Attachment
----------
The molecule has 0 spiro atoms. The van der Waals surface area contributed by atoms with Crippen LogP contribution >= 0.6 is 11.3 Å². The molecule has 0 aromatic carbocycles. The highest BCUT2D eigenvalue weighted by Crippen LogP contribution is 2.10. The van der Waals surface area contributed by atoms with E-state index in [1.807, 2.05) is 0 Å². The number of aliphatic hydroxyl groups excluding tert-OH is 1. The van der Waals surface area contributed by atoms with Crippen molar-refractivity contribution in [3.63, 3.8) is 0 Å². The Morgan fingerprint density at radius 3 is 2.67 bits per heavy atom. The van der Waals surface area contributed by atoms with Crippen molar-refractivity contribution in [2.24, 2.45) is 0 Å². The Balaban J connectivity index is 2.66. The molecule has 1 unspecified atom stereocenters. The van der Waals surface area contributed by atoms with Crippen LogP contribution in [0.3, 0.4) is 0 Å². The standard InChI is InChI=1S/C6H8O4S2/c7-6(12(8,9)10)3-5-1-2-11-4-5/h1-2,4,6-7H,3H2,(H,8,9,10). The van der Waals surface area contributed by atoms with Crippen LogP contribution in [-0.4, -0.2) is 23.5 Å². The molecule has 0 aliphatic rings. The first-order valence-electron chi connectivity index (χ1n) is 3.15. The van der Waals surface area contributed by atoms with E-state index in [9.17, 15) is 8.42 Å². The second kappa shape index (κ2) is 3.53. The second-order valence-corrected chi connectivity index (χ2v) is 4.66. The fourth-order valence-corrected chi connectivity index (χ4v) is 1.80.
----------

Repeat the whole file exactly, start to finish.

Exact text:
The molecule has 0 spiro atoms. The van der Waals surface area contributed by atoms with Crippen LogP contribution >= 0.6 is 11.3 Å². The molecule has 0 aromatic carbocycles. The highest BCUT2D eigenvalue weighted by Crippen LogP contribution is 2.10. The van der Waals surface area contributed by atoms with E-state index in [1.807, 2.05) is 0 Å². The number of aliphatic hydroxyl groups excluding tert-OH is 1. The van der Waals surface area contributed by atoms with Crippen molar-refractivity contribution in [3.63, 3.8) is 0 Å². The Morgan fingerprint density at radius 3 is 2.67 bits per heavy atom. The van der Waals surface area contributed by atoms with Crippen molar-refractivity contribution in [2.24, 2.45) is 0 Å². The Balaban J connectivity index is 2.66. The molecule has 1 unspecified atom stereocenters. The van der Waals surface area contributed by atoms with Crippen LogP contribution in [0.3, 0.4) is 0 Å². The standard InChI is InChI=1S/C6H8O4S2/c7-6(12(8,9)10)3-5-1-2-11-4-5/h1-2,4,6-7H,3H2,(H,8,9,10). The van der Waals surface area contributed by atoms with Crippen LogP contribution in [-0.4, -0.2) is 23.5 Å². The molecule has 0 aliphatic rings. The first-order valence-electron chi connectivity index (χ1n) is 3.15. The van der Waals surface area contributed by atoms with E-state index in [9.17, 15) is 8.42 Å². The second kappa shape index (κ2) is 3.53. The second-order valence-corrected chi connectivity index (χ2v) is 4.66. The fourth-order valence-corrected chi connectivity index (χ4v) is 1.80.